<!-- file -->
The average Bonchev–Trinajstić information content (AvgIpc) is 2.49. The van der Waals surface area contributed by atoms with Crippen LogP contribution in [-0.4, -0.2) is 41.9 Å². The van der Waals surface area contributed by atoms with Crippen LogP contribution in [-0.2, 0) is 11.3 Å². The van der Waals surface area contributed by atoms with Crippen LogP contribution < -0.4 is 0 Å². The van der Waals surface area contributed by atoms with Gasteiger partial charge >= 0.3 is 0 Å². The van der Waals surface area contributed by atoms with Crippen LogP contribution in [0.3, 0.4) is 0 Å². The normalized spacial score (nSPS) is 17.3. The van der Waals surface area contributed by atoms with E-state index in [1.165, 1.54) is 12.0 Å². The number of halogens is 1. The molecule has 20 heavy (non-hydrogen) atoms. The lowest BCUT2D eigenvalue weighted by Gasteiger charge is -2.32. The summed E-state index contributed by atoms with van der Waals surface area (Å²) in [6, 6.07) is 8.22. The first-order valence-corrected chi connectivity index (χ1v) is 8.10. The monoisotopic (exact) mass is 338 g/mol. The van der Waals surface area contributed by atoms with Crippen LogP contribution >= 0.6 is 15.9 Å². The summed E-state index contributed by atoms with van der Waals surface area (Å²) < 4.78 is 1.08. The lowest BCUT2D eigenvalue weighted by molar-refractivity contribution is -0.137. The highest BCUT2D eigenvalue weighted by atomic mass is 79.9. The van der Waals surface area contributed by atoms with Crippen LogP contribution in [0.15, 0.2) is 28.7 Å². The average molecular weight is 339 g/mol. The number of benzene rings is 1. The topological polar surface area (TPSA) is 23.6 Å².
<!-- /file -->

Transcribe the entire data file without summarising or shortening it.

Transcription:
The average Bonchev–Trinajstić information content (AvgIpc) is 2.49. The van der Waals surface area contributed by atoms with Crippen LogP contribution in [-0.4, -0.2) is 41.9 Å². The van der Waals surface area contributed by atoms with Crippen LogP contribution in [-0.2, 0) is 11.3 Å². The van der Waals surface area contributed by atoms with Crippen LogP contribution < -0.4 is 0 Å². The van der Waals surface area contributed by atoms with Gasteiger partial charge >= 0.3 is 0 Å². The van der Waals surface area contributed by atoms with Crippen LogP contribution in [0.3, 0.4) is 0 Å². The normalized spacial score (nSPS) is 17.3. The van der Waals surface area contributed by atoms with E-state index in [1.165, 1.54) is 12.0 Å². The number of halogens is 1. The molecule has 20 heavy (non-hydrogen) atoms. The lowest BCUT2D eigenvalue weighted by Gasteiger charge is -2.32. The summed E-state index contributed by atoms with van der Waals surface area (Å²) in [6, 6.07) is 8.22. The first-order valence-corrected chi connectivity index (χ1v) is 8.10. The monoisotopic (exact) mass is 338 g/mol. The van der Waals surface area contributed by atoms with Crippen LogP contribution >= 0.6 is 15.9 Å². The summed E-state index contributed by atoms with van der Waals surface area (Å²) < 4.78 is 1.08. The lowest BCUT2D eigenvalue weighted by molar-refractivity contribution is -0.137. The highest BCUT2D eigenvalue weighted by atomic mass is 79.9. The van der Waals surface area contributed by atoms with Crippen LogP contribution in [0.15, 0.2) is 28.7 Å². The average molecular weight is 339 g/mol. The number of benzene rings is 1. The topological polar surface area (TPSA) is 23.6 Å².